Romeo and Juliet Act 5 Scene 3

Topics: Romeo and Juliet, Characters in Romeo and Juliet, Tybalt Pages: 5 (1989 words) Published: December 14, 2010
Romeo and Juliet act in 5 scene 3
Romeo and Juliet was written by William Shakespeare around 1594. The play Romeo and Juliet is about two start crossed lovers who were born into a world with an ‘ancient grudge’. This automatically leads to Romeo and Juliet’s death. This sorrowful play was performed in Globe Theatre as there was large number of people who entirely wanted to watch this interesting play immediately. According to the play it contains a strong violent, and conflict, however Shakespeare uses conflict in different ways throughout the play, he uses to reflect on how woman were treated back in the Elizabethan period, how the marriage partner was chosen by father and how many were expected to obey the man. Additionally, this play there was a long feud between the Montague and Capulet families whom disrupted the city of Verona and causes tragic results for Romeo and Juliet. The feud between the Montague’s and Capulet’s is the main theme throughout the play. There was hate between the two families; even the servants hated each other.   This caused huge problems for Romeo and Juliet and this is why they kept their marriage in secret. If their parents discovered their secret, they would have made their children's lives miserable.  In act 5 scene 3 the letter to Romeo in Mantua does not get delivered. Instead Romeo's servant, Balthasar, tells him that Juliet is dead. Romeo returns to the Capulet tomb with poison he has bought, as he drinks the poison and dies next to his wife. When Juliet awakes in the vault, she is overcome with grief and stabs herself. The death of the two young lovers finally ends the years of bad blood between the Montague’s and the Capulet’s. The two households lost their only child’s and no one left in their families to carry their famous names. Throughout the play Romeo and Juliet, the audience knows that Romeo and Juliet fall in love and cannot make it work because of family conflict; additionally, the audience knew that it would end both of them losing their lives. It was an expected tragedy. The audience always had an idea of what was going and happening in the play, therefore it was not a big deal for the audience to see the scene were Juliet's father plans to marry her off to Paris. In Romeo and Juliet, Shakespeare frequently uses dramatic irony, a situation where the audience knows more than the characters do. Romeo becomes part of the terrible consequences of dramatic irony when he believes Juliet has died. He does not know the plan created by Friar Lawrence, and kills himself when seeing her dead. This sad twist is perhaps the most important usage in the whole play, in demonstrating Romeo's love. Shakespeare uses dramatic irony to show how essential Juliet is to Romeo, and how powerful their love is.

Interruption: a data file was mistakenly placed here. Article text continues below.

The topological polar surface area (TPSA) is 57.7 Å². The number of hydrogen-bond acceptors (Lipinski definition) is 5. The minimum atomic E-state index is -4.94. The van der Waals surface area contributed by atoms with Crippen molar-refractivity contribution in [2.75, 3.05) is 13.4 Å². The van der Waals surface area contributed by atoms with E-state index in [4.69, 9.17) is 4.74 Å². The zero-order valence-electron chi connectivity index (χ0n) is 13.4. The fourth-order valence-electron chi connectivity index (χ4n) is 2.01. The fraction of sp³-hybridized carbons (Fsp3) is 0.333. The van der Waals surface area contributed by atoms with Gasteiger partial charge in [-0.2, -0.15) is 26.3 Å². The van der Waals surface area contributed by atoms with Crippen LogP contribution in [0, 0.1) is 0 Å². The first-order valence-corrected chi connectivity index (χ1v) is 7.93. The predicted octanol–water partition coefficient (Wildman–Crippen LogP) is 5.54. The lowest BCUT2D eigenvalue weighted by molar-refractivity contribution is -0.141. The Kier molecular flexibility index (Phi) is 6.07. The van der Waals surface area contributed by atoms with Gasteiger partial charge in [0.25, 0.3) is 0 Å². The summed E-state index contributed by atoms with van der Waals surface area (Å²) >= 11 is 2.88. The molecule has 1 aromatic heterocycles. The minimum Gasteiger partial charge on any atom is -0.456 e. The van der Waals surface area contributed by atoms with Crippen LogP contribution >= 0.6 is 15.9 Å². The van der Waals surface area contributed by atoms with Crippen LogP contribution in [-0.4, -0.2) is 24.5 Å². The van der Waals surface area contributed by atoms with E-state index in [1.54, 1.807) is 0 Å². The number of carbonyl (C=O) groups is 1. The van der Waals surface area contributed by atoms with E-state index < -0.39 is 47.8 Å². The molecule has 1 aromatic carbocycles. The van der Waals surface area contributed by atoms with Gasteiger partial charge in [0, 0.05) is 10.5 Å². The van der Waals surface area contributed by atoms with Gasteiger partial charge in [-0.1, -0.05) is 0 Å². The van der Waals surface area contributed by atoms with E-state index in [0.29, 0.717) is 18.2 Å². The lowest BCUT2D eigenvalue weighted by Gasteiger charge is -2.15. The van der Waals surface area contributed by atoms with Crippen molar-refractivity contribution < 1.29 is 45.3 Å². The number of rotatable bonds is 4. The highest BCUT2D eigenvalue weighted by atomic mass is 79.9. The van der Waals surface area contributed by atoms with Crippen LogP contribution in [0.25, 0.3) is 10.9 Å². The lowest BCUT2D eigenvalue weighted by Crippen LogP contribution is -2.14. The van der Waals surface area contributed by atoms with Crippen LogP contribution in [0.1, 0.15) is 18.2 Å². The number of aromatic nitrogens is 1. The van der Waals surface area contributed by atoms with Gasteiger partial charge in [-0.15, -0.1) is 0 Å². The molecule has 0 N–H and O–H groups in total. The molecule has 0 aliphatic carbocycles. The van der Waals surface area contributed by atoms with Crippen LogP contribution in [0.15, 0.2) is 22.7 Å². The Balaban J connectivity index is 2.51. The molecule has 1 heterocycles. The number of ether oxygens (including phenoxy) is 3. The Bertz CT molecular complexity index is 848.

In act 5 scene 3 is the last scene that the audience see both Romeo and Juliet alive and Shakespeare made it very dramatic. It was creepy night, the howling wind was clearly shaking the dark long trees and the beautiful clouds were slightly moving around in the blue skies above. As Romeo arrived the church yard, this automatically adds to tension as it engages the audience clearly to know that Romeo is about to kill himself. Dramatic tension is a very important element in a successful play. In Romeo and Juliet Shakespeare uses dramatic tension to keep the play live and make the audience to interest what would happen later in the play. In act 5 scene 3 there is stage direction where Romeo is facing the audience “I’m almost afraid to stand alone, here in the churchyard, yet I will adventure”, Romeo is clearly talking to himself in graveyard, and he is saying that he will take the risk no matter what. In scene 5 scene 3 Romeo is not told of Juliet's plan soon enough and therefore is led to believe that Juliet is actually dead and he desperately does not want to live without her. In this scene the action begins with Paris and his page arriving in the churchyard that...
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